It could be the fall-out from a particularly seedy student party. But it is, in fact, a show called The A-Z of Drugs, playing at the London Comedy Festival last week. The creators of this anarchic narc-fest are James Poulter and Graham Duff, and theirs is a notable achievement - to have extracted mileage from one of the most hackneyed subjects in comedy: drugs.
If you had a gram of coke (or, in Poulter-&-Duff speak, Bolivian Shopping Powder) for every tiresome ganja gag on the circuit, you would be a very rich drugs baron indeed. But by cataloguing the highs and lows of narcotics abuse in a pseudo-educational manner, as opposed to the knowing, self- congratulatory, out-of-it-man references of most comedians, Poulter & Duff distance themselves from their topic, while keeping their stash of drug humour as fresh as a newly plucked mushroom.
This approach worked wonderfully for Pete McCarthy in his Hangover Show, but Poulter & Duff have taken the idea a stage further by inviting audience participation. And there's none more gullible than a comedy crowd up for free "drugs". Hence Jeff, the unfortunate punter sucking the "cerobonin" (should that read "cerebrum") out of a pepper: it's a show as much about audience as substance abuse.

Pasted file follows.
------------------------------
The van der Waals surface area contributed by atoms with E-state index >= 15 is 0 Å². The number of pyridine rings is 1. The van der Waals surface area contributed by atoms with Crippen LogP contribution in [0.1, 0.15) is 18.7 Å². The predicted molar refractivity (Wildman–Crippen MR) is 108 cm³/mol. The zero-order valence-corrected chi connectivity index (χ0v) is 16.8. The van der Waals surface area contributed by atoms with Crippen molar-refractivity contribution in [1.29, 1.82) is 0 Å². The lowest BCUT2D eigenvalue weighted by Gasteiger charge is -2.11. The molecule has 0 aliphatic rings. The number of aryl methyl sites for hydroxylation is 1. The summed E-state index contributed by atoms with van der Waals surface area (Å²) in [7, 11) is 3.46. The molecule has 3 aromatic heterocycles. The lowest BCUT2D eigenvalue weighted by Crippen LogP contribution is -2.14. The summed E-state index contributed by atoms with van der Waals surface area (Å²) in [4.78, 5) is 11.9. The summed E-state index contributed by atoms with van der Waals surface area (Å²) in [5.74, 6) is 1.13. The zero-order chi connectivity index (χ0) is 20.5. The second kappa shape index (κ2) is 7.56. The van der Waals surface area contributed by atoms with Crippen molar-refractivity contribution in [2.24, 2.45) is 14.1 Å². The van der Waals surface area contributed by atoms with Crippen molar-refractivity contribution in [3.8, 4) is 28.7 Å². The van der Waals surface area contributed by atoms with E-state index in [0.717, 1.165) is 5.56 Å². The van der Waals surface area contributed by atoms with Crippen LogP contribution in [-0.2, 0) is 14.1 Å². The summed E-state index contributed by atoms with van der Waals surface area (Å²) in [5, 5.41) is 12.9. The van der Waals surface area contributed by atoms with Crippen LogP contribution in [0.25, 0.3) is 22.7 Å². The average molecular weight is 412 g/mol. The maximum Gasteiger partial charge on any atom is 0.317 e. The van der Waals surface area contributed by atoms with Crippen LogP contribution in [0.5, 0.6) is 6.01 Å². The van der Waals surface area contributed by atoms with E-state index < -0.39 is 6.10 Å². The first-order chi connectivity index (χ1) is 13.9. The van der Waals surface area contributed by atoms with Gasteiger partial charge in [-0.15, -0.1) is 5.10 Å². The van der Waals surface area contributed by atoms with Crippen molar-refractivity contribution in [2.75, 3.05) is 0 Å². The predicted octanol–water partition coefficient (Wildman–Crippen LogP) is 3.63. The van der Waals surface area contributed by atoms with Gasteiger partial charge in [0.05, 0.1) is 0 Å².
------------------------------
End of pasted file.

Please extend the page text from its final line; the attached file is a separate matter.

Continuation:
Some items will strike a chord with any ingenue who's ever been duped on a street corner in a dodgy part of town into buying a quarter of tea leaves or a lump of liquorice. Duff, drawing frantically on a lit banana, details the hit: "It's a feeling of ordinariness, of similarity, of nothing being any different."
Their "research" has also produced the occasional medical breakthrough: until Poulter & Duff came along, science was unaware that the urine of reindeers fed on magic mushrooms produces a mild hallucinogenic effect on the drinker. Watch out for "Liquid Rudolph" or "Santa Fanta" at this year's Chrismas parties.
The festival, essentially a hangover for Londoners who couldn't be doing with Edinburgh, also aired another double-act of the future, Henrietta Garden and Phillipa Fordham. One of the few festival shows to sell out, with their fetchingly titled Girls with Big Jests, the duo served up the best pair of bitching gossips since Les Dawson last leant over his garden fence for a chinwag and a cuppa.
Tea was one of the milder stimulants at Poulter & Duff's show, but then heaven knows what they'd used as a sweetener. The Brighton-based double- act are dangerous men with time on their hands. And their next project? The A-Z of Taboos, featuring the Queen Mother and a clenched fist. That'll be some royal command performance.
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